Posts tagged mobile
Technology at mSale - Tips & Tricks part 2 - Kivy Runtime Permissions on Android

Target reader: Intermediate Kivy and Python users

After hanging out in the Kivy discord server for a while (I recommend everyone interested in Kivy join up here!) I noticed there was a distinct problem showing up multiple times, that did not have a clear cut solution for people that were experienced with the framework - but not necessarily with the inner workings of the Android operating system.
In older API versions, you simply had to request whatever permissions you needed up front in the manifest (or buildozer.spec in our case) - and that would be good enough. Nowadays, however - we are required to request them during runtime - and the user can actively select at their own leasure if they approve of them or not. It is also bad form to have our app crash or close if the permission is not granted, so as developers we should handle this in a better way.

The required tools for this can be achieved through the use of Pyjnius - a kivy tool to interface through the JNI - granting us access to everything we would normally have access through natively. Pyjnius is incredibly powerful, and I will come back to it in a later post detailing how to use it with third party libraries - but for now, we will only focus on mostly accessing already existing android api’s.

The completed example app can be found here

First off, we need to declare the permissions we want to use in buildozer.spec as normal - for our example we will be using ACCESS_FINE_LOCATION. The reason for this being that android classifies certain permissions as Dangerous Permissions - and only those are the ones that need to be granted at runtime by the user. Other permissions, such as VIBRATE, are granted upon install as many old timers are used to.

Second, we need to grab a certain external support library - granting us access to ContextCompat - which we will use to check the status of permissions. Here, it is important to grab a package that corresponds to your targeted API - the default currently being 27. You can grab the .aar file from Maven, a sort of repository for artifacts in the Java world (consider it a sort of pypi).
We then declare the file in our buildozer.spec, under the android.add_aars property.

Finally - we need the code to tie this all together. Ultimately this is a pretty simple snippet - but there is a lot going on here that one might not normally get exposed through while only doing Kivy apps. Normally, one would not dive too deep into the various native API’s and such - and only the basic non-dangerous permissions are used.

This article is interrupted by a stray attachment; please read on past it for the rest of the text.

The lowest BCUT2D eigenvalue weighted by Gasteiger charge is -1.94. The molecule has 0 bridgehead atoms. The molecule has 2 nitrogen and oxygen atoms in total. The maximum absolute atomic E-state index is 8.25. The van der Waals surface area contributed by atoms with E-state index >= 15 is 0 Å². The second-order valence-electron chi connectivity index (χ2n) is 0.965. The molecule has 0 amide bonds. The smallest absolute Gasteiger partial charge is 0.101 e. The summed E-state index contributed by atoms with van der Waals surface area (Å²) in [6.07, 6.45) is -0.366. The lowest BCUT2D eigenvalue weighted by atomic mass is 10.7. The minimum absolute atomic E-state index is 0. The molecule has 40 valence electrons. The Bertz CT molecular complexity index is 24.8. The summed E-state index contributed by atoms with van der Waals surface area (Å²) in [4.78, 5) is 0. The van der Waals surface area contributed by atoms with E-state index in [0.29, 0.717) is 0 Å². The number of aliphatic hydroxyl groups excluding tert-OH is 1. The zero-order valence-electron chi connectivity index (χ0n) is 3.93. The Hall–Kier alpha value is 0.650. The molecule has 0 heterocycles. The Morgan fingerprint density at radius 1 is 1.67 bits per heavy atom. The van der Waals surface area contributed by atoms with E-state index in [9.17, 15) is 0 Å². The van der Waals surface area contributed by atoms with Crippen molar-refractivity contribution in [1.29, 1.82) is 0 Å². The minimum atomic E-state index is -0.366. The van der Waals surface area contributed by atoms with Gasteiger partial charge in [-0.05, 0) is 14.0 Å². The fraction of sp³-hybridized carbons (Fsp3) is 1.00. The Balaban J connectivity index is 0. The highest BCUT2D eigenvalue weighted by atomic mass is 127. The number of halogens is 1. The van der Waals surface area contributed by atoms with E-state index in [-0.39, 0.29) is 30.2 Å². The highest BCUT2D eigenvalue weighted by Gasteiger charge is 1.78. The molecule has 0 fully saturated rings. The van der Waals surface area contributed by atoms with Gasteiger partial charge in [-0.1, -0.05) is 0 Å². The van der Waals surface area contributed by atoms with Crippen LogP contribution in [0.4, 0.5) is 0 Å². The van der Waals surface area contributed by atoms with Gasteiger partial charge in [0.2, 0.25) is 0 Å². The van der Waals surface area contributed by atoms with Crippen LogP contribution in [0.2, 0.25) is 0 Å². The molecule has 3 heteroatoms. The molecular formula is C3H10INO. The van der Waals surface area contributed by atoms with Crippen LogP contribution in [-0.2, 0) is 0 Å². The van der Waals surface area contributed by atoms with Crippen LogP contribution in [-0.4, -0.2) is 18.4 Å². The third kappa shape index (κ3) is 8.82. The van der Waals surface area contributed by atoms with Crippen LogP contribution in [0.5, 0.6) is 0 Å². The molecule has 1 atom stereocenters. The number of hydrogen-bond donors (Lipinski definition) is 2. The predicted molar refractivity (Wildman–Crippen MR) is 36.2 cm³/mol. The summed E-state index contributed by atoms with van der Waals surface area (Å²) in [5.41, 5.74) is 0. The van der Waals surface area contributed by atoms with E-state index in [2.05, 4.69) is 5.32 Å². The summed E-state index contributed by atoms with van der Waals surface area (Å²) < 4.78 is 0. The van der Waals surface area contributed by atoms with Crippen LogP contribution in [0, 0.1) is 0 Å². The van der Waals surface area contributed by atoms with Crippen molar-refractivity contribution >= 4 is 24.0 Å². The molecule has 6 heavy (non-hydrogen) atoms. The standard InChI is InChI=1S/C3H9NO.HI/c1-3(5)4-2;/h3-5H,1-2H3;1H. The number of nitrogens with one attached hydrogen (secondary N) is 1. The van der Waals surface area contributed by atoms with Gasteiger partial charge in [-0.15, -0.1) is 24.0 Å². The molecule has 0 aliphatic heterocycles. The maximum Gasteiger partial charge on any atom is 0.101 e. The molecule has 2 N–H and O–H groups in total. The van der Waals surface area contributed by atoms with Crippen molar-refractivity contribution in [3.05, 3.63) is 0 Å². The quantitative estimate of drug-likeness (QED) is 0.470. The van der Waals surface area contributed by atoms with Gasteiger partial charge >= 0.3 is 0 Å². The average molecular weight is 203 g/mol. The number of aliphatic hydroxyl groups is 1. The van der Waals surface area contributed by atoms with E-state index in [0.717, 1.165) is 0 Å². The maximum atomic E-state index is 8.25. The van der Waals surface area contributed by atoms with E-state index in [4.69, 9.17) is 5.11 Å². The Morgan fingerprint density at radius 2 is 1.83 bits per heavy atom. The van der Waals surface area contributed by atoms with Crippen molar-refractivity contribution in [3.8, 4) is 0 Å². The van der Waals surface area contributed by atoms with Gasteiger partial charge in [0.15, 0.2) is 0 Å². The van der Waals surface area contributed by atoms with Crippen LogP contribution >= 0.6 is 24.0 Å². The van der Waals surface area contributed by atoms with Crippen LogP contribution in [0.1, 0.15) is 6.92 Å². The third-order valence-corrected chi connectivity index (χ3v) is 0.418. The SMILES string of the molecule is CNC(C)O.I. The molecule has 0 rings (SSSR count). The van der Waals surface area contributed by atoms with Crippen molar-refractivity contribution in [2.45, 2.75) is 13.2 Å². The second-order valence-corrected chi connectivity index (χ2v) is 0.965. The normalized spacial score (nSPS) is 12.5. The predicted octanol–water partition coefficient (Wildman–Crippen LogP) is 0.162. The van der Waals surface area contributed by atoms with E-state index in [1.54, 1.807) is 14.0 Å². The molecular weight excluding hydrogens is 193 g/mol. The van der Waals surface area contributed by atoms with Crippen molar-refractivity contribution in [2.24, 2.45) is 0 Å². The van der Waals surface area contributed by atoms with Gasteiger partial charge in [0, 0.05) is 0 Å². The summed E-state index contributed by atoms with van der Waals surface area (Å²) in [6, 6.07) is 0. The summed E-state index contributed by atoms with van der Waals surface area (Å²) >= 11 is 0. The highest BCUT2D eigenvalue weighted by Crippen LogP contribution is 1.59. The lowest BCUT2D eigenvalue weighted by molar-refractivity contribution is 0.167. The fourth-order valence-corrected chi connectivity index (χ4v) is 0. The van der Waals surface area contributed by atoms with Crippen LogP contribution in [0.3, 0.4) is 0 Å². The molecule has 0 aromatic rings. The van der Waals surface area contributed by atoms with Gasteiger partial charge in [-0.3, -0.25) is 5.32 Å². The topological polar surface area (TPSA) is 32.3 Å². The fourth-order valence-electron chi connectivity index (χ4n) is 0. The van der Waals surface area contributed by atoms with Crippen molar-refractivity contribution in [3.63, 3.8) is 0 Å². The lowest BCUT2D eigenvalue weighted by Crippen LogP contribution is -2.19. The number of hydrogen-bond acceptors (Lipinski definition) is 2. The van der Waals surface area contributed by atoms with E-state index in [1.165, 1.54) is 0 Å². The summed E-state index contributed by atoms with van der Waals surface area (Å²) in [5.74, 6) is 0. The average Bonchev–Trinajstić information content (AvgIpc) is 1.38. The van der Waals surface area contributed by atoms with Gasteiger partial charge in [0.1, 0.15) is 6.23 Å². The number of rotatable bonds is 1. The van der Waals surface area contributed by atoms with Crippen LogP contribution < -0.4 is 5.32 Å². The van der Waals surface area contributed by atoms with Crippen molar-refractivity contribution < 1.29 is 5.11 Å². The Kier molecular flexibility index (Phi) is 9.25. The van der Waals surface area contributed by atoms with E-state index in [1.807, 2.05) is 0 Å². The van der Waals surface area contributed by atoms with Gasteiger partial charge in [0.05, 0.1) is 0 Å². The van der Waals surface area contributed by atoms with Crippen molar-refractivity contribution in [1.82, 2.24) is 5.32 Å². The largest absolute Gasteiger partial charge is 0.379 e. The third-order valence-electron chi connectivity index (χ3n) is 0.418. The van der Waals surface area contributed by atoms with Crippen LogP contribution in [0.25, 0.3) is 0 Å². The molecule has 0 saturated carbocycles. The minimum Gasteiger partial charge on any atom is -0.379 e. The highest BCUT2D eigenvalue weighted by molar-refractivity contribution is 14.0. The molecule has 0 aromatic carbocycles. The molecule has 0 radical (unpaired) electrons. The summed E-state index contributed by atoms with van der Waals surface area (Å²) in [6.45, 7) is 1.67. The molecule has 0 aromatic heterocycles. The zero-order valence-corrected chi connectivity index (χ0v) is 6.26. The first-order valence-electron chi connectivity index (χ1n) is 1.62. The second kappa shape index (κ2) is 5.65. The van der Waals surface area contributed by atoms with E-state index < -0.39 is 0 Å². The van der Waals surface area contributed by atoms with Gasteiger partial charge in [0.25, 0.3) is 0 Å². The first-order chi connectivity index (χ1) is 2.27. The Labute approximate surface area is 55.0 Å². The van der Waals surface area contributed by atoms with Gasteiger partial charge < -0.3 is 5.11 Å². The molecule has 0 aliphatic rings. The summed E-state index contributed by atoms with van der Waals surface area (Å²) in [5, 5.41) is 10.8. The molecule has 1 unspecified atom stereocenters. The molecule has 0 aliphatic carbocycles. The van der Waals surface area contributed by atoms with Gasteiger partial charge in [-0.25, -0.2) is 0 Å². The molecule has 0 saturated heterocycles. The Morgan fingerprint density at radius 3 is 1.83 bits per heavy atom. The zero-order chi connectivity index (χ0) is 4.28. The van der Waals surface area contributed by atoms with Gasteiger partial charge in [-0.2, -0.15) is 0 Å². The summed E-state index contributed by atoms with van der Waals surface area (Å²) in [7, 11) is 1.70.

The completed snippet is as follows:

from jnius import autoclass
from kivy.logger import Logger

PythonActivity = autoclass("").mActivity
Context = autoclass('android.content.Context')
ContextCompat = autoclass('')

def check_permission(permission, activity=PythonActivity):
    permission_status = ContextCompat.checkSelfPermission(activity,
    permission_granted = 0 == permission_status"Permission Status: {}".format(permission_granted))
    return permission_granted

def ask_permission(permission, activity=PythonActivity):

Simply put - this grants us two methods we can use throughout our Kivy apps to confirm the existence of permissions - and also grant them.

The simple order here would be to check if we have the permission, in this case “android.permission.ACCESS_FINE_LOCATION”, confirm wether or not we have it, if the check returns False - we request it, and recheck aftewards if the user granted us the permission we needed. Repeat as needed throughout your app until you get what you require.

I hope this simple blog post will help some people out there in the Kivy world with something that might be a small headache for people getting into mobile development - and an inspiration to continue testing out various other native API’s in collaboration with Kivy.

I have been Kjetil A. Liknes
Thank you for reading.

Technology at mSale - Tips & Tricks part 1 - Native extensions for iOS using Kivy

Target reader: Intermediate Kivy and Python user, people curious about the Kivy framework.

Here at mSale, we use a multitude of different technologies, depending on the needs of our projects. Most of our tech stack is heavily based on Python, however, and therefore it was only natural that we would gravitate towards the Kivy framework.